Chestnuts: pros and cons. When and how to eat them

Chestnuts: pros and cons. When and how to eat them


Chestnuts  are the symbolic fruit of autumn Highly energetic food, it boasts nutritional properties that make it ideal for combating certain ailments. Its consumption, however, is not recommended for everyone. Chestnuts are the  fruit  of the “chestnut” tree, a typical plant of temperate regions of Europe, Asia and West Africa. They are mainly found in the hills or mountains where they are harvested in the months of October and November.

A fruit that lends itself to the preparation of many recipes, both sweet and savory . They are mainly eaten cooked, in the form of flour , but also dried. Raw chestnuts, on the other hand, shouldn’t be eaten because they could cause intestinal problems, bad digestion or gastritis .

Nutritional properties

Chestnuts are a highly energetic food, a characteristic to be taken into account. Calories depend especially on the  complex carbohydrates it contains, essentially starch . It also contains discrete percentages of medium biological value proteins and an irrelevant quantity of unsaturated fats.

Chestnuts contain fiber  and  unavailable carbohydrates and purines . However, cholesterol is absent. They do not contain considerable amounts of histamine , so they are not the cause of frequent allergic -type adverse reactions . They bring  mineral salts such as: potassium ,  phosphorus ,  sulfur ,  magnesium ,  calcium  and  iron  (not highly  bioavailable ). In terms of vitamins : vitamin C , which is lost with cooking of the fruit because it is a highly thermosensitive vitamin, but also vit. B1 ,  vitamin B2  and  vit. PP .

Did you know that…

Chestnuts, but also browns, which are larger and rounder than smaller and flattened chestnuts, do not contain gluten  and therefore, despite having nutritional characteristics similar to cereals , they can also be consumed by those suffering from  celiac disease and gluten intolerance .

Pros and cons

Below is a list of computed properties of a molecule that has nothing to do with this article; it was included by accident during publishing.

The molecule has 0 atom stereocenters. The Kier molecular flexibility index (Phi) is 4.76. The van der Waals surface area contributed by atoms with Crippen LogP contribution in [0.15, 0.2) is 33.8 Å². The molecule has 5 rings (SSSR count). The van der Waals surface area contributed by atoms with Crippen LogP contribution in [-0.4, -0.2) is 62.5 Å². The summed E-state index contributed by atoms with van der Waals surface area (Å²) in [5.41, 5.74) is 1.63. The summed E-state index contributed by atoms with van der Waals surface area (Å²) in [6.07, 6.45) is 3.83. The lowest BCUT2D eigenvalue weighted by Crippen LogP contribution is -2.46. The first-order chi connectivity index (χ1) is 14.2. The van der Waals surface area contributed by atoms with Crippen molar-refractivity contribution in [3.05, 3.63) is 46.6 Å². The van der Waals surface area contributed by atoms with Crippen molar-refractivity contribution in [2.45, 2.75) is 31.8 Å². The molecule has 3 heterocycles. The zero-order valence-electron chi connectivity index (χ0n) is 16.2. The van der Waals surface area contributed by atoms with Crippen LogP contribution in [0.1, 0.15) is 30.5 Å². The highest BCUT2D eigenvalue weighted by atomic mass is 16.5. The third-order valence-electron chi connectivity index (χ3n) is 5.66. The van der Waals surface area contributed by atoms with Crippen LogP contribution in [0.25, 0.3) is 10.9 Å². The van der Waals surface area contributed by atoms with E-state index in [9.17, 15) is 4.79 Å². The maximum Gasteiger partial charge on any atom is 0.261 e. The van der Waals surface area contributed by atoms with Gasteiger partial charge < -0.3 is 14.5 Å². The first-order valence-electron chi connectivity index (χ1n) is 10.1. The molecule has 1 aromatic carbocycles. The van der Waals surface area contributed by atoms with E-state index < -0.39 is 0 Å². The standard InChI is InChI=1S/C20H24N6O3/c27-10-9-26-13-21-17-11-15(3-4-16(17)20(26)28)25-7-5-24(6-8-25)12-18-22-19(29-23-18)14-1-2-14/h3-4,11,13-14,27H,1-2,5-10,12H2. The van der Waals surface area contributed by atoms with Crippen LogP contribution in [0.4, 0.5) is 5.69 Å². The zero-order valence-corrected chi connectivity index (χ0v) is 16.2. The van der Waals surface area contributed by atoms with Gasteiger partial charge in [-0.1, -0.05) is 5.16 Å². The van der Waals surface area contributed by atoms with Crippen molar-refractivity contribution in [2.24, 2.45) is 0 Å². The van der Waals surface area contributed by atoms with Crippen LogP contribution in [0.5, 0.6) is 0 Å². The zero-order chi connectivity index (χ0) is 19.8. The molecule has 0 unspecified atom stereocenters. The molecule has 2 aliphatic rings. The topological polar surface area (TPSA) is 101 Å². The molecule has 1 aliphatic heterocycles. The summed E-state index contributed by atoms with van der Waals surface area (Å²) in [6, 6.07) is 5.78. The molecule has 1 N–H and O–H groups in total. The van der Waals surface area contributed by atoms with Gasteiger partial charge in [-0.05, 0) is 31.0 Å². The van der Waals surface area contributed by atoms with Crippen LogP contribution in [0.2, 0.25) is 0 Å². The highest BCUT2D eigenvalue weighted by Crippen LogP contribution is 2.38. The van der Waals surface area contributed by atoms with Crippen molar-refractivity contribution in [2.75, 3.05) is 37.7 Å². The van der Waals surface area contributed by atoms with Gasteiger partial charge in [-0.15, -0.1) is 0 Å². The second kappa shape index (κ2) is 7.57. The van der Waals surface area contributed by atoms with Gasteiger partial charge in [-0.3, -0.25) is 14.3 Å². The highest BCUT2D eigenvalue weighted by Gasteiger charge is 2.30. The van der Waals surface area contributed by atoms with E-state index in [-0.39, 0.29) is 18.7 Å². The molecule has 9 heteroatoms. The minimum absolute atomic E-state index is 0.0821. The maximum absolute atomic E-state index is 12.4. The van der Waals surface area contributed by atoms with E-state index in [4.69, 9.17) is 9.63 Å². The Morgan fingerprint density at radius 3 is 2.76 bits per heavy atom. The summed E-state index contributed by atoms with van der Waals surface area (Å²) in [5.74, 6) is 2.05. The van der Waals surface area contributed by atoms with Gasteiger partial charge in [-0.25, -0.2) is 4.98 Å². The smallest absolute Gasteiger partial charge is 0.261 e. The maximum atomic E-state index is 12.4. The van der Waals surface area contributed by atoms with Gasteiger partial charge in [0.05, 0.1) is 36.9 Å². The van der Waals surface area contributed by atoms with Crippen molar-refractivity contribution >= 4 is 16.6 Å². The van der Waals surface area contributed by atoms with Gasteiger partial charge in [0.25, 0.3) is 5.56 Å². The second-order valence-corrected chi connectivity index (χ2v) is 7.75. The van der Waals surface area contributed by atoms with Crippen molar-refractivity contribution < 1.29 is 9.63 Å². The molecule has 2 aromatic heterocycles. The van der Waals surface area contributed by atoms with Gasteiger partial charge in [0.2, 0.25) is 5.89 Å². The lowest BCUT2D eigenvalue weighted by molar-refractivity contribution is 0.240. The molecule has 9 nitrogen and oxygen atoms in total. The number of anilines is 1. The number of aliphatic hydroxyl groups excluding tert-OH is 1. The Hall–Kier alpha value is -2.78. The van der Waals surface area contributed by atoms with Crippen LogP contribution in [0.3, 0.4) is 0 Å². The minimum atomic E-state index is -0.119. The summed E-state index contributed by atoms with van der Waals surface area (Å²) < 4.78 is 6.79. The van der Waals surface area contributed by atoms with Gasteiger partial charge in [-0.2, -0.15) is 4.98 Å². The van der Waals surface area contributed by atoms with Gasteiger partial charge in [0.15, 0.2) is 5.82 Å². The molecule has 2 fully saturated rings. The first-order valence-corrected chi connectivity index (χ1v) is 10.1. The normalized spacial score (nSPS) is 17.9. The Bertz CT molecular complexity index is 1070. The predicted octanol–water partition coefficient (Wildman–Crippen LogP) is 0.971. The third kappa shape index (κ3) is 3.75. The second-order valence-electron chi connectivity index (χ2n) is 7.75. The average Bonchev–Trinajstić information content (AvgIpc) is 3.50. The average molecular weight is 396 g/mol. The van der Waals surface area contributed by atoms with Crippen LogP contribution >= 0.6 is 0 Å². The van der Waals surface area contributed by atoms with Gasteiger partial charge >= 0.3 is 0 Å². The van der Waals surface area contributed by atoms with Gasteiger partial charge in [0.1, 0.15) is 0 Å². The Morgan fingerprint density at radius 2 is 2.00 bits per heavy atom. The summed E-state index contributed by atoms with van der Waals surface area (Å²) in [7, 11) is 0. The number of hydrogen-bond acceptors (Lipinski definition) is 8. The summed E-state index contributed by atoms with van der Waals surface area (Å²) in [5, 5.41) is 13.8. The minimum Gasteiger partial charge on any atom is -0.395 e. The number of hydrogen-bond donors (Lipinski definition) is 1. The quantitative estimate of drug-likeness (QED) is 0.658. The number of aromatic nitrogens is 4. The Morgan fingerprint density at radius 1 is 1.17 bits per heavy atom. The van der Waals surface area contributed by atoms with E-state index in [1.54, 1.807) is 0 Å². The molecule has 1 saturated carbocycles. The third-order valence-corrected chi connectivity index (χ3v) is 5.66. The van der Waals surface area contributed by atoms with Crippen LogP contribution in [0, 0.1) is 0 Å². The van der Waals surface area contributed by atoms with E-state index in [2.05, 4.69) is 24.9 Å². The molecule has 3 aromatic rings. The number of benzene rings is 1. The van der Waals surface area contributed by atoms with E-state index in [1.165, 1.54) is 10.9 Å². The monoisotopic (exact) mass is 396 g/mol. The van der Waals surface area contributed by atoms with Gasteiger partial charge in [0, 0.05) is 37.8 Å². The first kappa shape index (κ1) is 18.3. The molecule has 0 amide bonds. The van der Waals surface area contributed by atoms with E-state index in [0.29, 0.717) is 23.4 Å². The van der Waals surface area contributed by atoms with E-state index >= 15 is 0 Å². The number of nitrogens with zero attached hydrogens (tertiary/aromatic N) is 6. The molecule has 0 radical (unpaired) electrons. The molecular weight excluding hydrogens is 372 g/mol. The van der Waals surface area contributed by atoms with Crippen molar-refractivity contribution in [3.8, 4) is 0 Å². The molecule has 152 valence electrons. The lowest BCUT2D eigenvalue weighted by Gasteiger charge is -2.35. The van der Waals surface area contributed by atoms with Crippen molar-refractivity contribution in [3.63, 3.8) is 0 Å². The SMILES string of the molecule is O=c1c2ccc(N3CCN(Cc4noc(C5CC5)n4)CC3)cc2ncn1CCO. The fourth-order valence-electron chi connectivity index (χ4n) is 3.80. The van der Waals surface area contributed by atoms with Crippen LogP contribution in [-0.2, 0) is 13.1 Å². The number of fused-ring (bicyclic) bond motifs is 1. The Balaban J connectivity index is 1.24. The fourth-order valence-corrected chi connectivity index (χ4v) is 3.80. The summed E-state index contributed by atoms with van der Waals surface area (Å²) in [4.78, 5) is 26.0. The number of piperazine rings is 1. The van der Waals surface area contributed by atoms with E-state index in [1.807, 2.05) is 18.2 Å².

Chestnuts have pros and cons, and are therefore indicated in the diets of some subjects rather than others. They are mainly composed of carbohydrates, chestnuts are rich in calories and for this reason their consumption must not exceed three times a week. Among the pros of chestnuts, thanks to their high nutritional value, they are indicated in case of:

  • avitaminosis,
  • anemia
  • debilitation
  • energizing
  • tonics
  • against constipation
  • improve the nervous system
  • anti stress
  • counteract high cholesterol
  • high satiating power

However, its modest iron content  makes the fruit useful for counteracting anemia. In addition, it is rich in folic acid , a substance that helps avoid certain malformations of the fetus , which is why chestnuts can be recommended in the  diet for pregnant women .

The fibers contained in chestnuts make this fruit particularly suitable for people suffering from constipation. Their consumption helps to regulate intestinal transit. These tasty and fragrant autumn fruits contain phosphorus, a mineral capable of promoting concentration, attention and memory. For this reason chestnuts are considered  useful foods for the nervous system and protective for brain functions.

Being a food of plant origin, they are quite rich in fiber and have no cholesterol . Characteristics that make chestnuts suitable for a diet for hypercholesterolemia , which is based on low-fat foods .

However, chestnuts also have some contradictions. Among the cons of consuming these fruits, we find:

  • overweight ,
  • type 2 diabetes mellitus
  • hypertriglyceridemia
  • hyperuricemia
  • gout

An abundance of fiber and unavailable carbohydrates often cause  intestinal bloating  and  bloating . Chestnuts therefore do not lend themselves to the diet for  irritable bowel disease , constipation . As already mentioned, they can be eaten both cooked and raw, however, it is better to avoid eating them raw, because they can be irritating .

How to use chestnut leaves?

The leaves of the chestnut tree, a fruit plant of chestnuts, are used as a beneficial remedy. The infusion  and the  decoction of leaves are rich in tannins , and therefore beneficial in case of bronchitis and diarrhea . Gargling has an  antiseptic effect, and therefore they are a valid remedy against inflammation of the throat and mouth.

100 g of roasted chestnuts  contain

  • 193/821 kcal / kj;
  • water 42.4 g;
  • carbohydrates 41.8 g;
  • sugars 10.7 g;
  • protein 3.7 g;
  • fats 2.4 g;
  • saturated fat 0.4 g;
  • total fiber 8.3 g.

Uses in the kitchen

Chestnuts are very versatile in the kitchen: they lend themselves to sweet and savory preparations, from appetizers to desserts. They are mainly eaten roasted  (caldarrosta),  boiled  (ballotta) or  candied (like the classic marron glacè). The flour of the same name is also obtained from chestnuts  , the basic ingredient of many desserts (castagnaccio),  polenta  and the so-called ” tree bread “. Chestnuts can also accompany first courses, soups, velvety soups, but also beef , game , or be used as a filling for fresh pasta. In the same way they can be used for the preparation of mousses and ice cream .



Leave a Reply

Your email address will not be published. Required fields are marked *